Back in July 2019, I bought The Dead Man’s Deck on eBay. Trip On Magic was selling it for $12.95, free shipping, and I was super curious, so I bought one. Today, you can find this deck on eBay, new, for about $100, or you can buy from Canada for about US$40 (Listing 1, Listing 2, Listing 3, Listing 4). Pet peeve: listings 1, 2 and 3 are almost identical, even though they’re from different sellers.
Why is there a big No. 10 on the tuck? All of these unfortunate events took place in the No. 10 Saloon which still exists in Deadwood, a town southwest of Sturgis. According to the good people at Wikipedia, No. 10 Saloon is a renaming of the Nuttal and Mann’s Saloon, which is where Hickok was actually murdered by a drunk Jack McCall. Waymarking has more information than you probably need about the evolution of downtown Deadwood.
Anyway, this is a prime example of why I find the playing card deck market so intriguing. Something I was able to buy for about $13, not even a year ago, now seems to be selling for ~7x that amount. Why? Is it just a weird Beanie Baby thing? In case anyone is worried, no, I’m not staking my financial independence on it, but it is fascinating. Note to self: I should do a write up comparing the two markets.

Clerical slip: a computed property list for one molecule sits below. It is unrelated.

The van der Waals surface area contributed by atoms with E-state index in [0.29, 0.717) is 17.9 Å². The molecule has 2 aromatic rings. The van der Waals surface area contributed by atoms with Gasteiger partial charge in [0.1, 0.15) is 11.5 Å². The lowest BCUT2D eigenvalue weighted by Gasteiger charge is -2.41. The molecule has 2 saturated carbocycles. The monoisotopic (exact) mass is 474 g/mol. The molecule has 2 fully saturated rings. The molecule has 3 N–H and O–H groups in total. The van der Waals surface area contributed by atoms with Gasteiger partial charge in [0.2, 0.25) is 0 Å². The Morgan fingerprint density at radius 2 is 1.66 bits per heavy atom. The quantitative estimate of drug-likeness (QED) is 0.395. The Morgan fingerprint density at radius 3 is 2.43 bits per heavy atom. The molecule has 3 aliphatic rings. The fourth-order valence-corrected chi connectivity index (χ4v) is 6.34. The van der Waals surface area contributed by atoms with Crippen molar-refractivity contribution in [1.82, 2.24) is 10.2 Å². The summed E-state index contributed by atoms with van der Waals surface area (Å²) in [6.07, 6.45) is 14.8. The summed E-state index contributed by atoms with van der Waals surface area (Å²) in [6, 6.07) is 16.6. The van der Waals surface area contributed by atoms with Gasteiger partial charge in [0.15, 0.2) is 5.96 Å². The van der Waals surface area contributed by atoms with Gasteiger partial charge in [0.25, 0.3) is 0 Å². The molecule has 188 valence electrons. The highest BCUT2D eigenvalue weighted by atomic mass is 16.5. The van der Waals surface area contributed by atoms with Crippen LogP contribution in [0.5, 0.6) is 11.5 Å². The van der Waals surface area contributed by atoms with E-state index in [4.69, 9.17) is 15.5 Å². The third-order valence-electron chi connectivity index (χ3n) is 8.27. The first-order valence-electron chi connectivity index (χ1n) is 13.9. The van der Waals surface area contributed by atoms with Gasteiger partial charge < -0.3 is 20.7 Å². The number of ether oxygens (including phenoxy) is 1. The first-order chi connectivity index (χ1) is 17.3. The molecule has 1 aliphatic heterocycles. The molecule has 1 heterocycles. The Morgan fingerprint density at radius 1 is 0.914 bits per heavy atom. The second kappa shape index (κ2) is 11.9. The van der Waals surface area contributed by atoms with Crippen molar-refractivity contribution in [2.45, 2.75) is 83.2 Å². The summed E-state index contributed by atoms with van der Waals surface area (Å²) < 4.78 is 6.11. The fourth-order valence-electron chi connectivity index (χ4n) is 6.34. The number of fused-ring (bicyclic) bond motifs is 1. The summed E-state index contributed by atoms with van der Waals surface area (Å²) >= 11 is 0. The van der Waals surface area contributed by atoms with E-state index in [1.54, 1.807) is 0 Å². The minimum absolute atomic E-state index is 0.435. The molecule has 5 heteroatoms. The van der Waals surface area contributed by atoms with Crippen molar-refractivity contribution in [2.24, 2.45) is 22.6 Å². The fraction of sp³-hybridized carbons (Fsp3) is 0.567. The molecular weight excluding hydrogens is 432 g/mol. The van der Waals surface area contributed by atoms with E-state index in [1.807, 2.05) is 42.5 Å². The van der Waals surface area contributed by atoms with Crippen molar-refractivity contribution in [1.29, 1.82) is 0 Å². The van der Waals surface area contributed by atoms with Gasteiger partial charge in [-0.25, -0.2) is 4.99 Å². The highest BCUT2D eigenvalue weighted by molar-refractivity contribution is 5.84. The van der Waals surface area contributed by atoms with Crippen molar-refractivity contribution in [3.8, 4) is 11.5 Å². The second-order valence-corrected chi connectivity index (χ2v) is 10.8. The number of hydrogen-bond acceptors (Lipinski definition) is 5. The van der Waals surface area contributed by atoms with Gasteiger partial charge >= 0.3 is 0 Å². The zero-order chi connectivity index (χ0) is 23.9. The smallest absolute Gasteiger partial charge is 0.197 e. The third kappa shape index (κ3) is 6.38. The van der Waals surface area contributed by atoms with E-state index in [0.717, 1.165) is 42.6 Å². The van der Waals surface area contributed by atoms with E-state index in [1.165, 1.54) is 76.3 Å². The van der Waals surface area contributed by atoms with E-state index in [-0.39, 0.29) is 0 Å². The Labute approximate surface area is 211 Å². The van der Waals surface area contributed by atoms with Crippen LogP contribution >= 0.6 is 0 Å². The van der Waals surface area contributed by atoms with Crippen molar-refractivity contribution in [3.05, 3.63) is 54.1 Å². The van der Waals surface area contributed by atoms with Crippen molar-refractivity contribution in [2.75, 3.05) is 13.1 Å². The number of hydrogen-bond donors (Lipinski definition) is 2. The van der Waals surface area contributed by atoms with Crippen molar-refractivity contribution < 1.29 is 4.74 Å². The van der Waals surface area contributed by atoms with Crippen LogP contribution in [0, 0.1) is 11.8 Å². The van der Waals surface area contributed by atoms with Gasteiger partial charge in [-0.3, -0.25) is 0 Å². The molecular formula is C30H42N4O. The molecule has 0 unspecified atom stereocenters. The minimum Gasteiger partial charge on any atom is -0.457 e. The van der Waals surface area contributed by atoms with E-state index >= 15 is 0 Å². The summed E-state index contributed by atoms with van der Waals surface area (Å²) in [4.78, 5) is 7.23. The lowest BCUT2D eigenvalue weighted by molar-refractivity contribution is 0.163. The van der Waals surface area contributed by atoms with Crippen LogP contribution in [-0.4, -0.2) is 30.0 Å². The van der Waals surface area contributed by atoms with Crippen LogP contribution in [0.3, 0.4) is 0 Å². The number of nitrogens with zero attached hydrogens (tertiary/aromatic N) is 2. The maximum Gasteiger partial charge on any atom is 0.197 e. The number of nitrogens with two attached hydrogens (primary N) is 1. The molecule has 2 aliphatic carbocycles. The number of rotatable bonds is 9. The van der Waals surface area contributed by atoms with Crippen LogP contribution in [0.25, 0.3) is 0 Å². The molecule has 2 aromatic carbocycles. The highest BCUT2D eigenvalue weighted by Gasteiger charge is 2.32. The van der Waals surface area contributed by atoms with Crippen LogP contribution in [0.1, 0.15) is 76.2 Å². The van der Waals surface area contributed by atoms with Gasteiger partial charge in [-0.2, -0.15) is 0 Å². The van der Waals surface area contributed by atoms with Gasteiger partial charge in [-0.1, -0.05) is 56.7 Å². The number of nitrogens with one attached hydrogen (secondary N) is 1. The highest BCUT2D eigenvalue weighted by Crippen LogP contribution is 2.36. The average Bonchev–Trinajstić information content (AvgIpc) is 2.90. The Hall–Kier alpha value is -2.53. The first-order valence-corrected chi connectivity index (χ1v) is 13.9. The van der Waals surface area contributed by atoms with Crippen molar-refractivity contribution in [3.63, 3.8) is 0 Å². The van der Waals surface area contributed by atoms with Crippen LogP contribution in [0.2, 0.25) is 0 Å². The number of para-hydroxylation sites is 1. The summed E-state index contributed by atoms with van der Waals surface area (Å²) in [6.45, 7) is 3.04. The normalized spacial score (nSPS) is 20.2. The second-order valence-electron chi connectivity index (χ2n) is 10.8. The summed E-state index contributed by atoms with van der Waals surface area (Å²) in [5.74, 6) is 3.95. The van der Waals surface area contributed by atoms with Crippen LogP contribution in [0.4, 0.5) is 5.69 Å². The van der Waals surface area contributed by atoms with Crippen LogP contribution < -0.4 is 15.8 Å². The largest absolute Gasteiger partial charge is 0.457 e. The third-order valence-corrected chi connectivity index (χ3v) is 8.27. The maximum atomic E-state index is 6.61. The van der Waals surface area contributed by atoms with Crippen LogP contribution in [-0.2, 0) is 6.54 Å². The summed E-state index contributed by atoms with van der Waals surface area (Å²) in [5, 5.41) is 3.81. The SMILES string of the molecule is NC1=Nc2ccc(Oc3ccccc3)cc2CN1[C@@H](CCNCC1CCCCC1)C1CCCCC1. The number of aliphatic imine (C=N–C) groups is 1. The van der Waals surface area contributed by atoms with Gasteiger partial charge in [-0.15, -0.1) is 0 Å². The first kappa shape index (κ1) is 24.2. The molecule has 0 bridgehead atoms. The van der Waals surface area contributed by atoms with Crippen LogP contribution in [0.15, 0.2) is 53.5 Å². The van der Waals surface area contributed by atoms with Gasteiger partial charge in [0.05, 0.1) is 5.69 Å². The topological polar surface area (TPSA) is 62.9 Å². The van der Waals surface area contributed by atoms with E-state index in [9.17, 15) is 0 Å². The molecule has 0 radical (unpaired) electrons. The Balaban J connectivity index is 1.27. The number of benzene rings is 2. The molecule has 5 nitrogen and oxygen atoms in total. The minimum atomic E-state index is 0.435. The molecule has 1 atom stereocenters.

Back to The Dead Man’s Deck. Sure, there’s a limited supply. But, at least in this case, there are no visual indicators of rarity on the deck itself. And even brand new decks are shipped unwrapped, due to the manual finishing of the deck for the hole. A post in early 2018 suggests they were sold out in all but one online store at that time, and a post from 2019 suggests a limited release of 1,500. Web archives shows 14 in stock at PlayingCardDecks.com as late as August 4, 2020.
So, which do I have? The original? A reprint? I have no idea. I assume it’s the original, but there’s really no way to tell. And the idea that the producer, Vanishing Inc., put out marketing about the decks more than a year after their initial release is curiosity inspiring.
Anyway, the deck itself is pretty fun. The faux wear pattern on each card is nice, the decorative blood spatters are fun (“fun”? Yes. Fun.), the bullet hole and bullet are the stars of the show, and of course it will inspire a conversation among your card playing friends about whether Wild Bill and Buffalo Bill were the same person. They weren’t, but Google can add to your confusion if you let it. The tuck is pretty plain but, let’s face it, that’s not the reason I bought the deck.
It will, of course, force you to answer that unforeseen question: what do I do with the bullet while I’m playing with the cards?
And now I want to take a trip up to SD, once we get this pandemic under control.